Are We Ready For Barack Obama's Emo America?

New president wants to transform the country from a dumb rock star to a gentle indie folkie, in Bigger Than the Sound.

"America!" Trey Parker once bellowed with the force of a thousand Chevy truck ads, "F--- yeah!"

It wasn't meant to be a celebratory statement, rather, an indictment on the way the U.S. was viewed by the rest of the world: as egomaniacal cowboys, big, dumb illiterate broad-necks obsessed with fake boobs and huge explosions. Our foreign policy did little to prove this stereotype wrong. Neither, really, did anything else.

For something like 60 years now, we've been the Ted Nugents of geopolitics. We've acted with a sense of entitlement and a misguided purpose that was befitting of only the hugest, dumbest of rock stars. We've taken what wasn't ours and trashed everything that lay in our path and treated the planet like it was little more than a day-shift stripper in Wisconsin. We are the double-necked guitar, the ham-fisted power ballad and the never-ending drum solo of the world. The cover of Pantera's Vulgar Display of Power. We are Hinder, KISS, Survivor, WASP and Mötley Crüe, all rolled up into one. There's little doubt why the rest of the planet hates us.

Barack Obama wants to change all that. In his inaugural address Tuesday, he mentioned sacrifice and humility, spoke of the suffering of our ancestors and the challenges that lay before us. He used words like "dignity" and "peace" and even "fear," extended olive branches and promised unity. It was sensitive and pragmatic and downright emo at times. And also extremely un-American.

I say this because rock stars are none of those things. Has David Lee Roth ever been sensitive? Do Nickelback ever weep? Has Axl Rose ever been pragmatic? Of course not. And they probably never will. The Eye of the Tiger does not blink (or change its spots, whatever that means). And that's why I have my doubts that Obama can transform America from the hulking, preening, groupie-hording, coke-snorting, arena-destroying rock star that it is into, say, a gentle indie folkie. America will never be Sufjan Stevens, no matter how hard Mr. Obama wants it to be.

And this is sort of a bummer; living in the U.S.S. (the United States of Sufjan) would be great. We would all wear sweaters and rejoice and be seen as the weird, asexual cousins of the world. We would be sensitive and join hands and sing songs like "The Black Hawk War, or, How to Demolish an Entire Civilization and Still Feel Good About Yourself in the Morning, or, We Apologize for the Inconvenience but You're Going to Have to Leave Now, or, 'I Have Fought the Big Knives and Will Continue to Fight Them Until They Are Off Our Lands!'" in warbling, threadbare falsettos. Some of us would wear angel wings and play ukuleles. America would certainly be a kinder, gentler place. And that would definitely be a step in the right direction.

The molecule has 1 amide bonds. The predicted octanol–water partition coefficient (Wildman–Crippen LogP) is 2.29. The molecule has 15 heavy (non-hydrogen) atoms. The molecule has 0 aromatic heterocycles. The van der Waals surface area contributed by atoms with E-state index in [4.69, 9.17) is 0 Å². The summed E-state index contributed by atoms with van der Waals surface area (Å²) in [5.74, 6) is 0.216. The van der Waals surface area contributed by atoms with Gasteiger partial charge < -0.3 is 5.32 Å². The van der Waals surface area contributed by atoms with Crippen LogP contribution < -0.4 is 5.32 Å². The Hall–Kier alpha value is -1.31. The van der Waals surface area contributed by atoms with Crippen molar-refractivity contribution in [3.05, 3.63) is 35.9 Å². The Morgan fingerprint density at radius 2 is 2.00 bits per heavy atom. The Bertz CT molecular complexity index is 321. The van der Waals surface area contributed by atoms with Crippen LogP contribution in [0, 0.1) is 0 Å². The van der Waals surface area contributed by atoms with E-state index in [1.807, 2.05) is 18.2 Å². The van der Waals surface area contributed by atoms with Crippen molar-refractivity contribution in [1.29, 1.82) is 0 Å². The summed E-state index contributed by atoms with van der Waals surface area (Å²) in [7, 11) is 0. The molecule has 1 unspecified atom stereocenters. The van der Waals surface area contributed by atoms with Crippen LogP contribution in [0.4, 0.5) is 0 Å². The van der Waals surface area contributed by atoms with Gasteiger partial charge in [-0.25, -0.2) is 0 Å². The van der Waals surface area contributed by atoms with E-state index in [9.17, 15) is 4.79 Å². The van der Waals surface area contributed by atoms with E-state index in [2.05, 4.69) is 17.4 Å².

Then again, that's probably never going to happen. Because despite the fact that — perhaps more than ever — this country needs to get in touch with our inner indie troubadours, I just don't think we have it in us to change. Rock radio is just as terrible as ever, if not more so. People keep buying Nickelback records. We are continually enthralled by the moronic antics of artists who need not be named, yet dumbfounded by (or petrified of, or allergic to) the music of Robyn or — to a lesser extent — Kanye West's new album. Life in the USA is still very much like professional wrestling or a stop on Ozzy's Bark at the Moon Tour: big and dumb and loud and unapologetically so. This will not change, because we like it this way.

Which is why, despite Obama espousing the values of emo or the merits of living life like Sufjan and Conor Oberst, I have my doubts. This is not the folk-singer's America. We're going to need wholesale changes, and they're not going to be easy. We're going to have to learn that it's OK to share and talk and maybe even trade Belle & Sebastian 7-inches with our foes. We need to be OK with no longer being #1, or at least thinking we're #1, and we need to ask how our neighbors are feeling too (perhaps "America ... we're good! How are you?" would be an appropriate slogan). Some will have to put some clothes on, some need to stop posturing, some need to stop writing songs about strippers putting "something" in their mouths.

And then, maybe, we can inch closer to Barack Obama's vision for America. An indie-fied, cardigan-clad tapestry of democracy. An emo nation. I, for one, am willing to answer the call, even if it means having to put up with Will.I.Am for another four years, because I love this country enough to realize that I hate this country and that we need to change. Are you willing to do the same? Will you throw your hands in the air, toss your head towards the heavens and shout, "America! F--- yeah!" in the most sensitive way possible? Can we talk about it?

Questions? Concerns? Hit me up at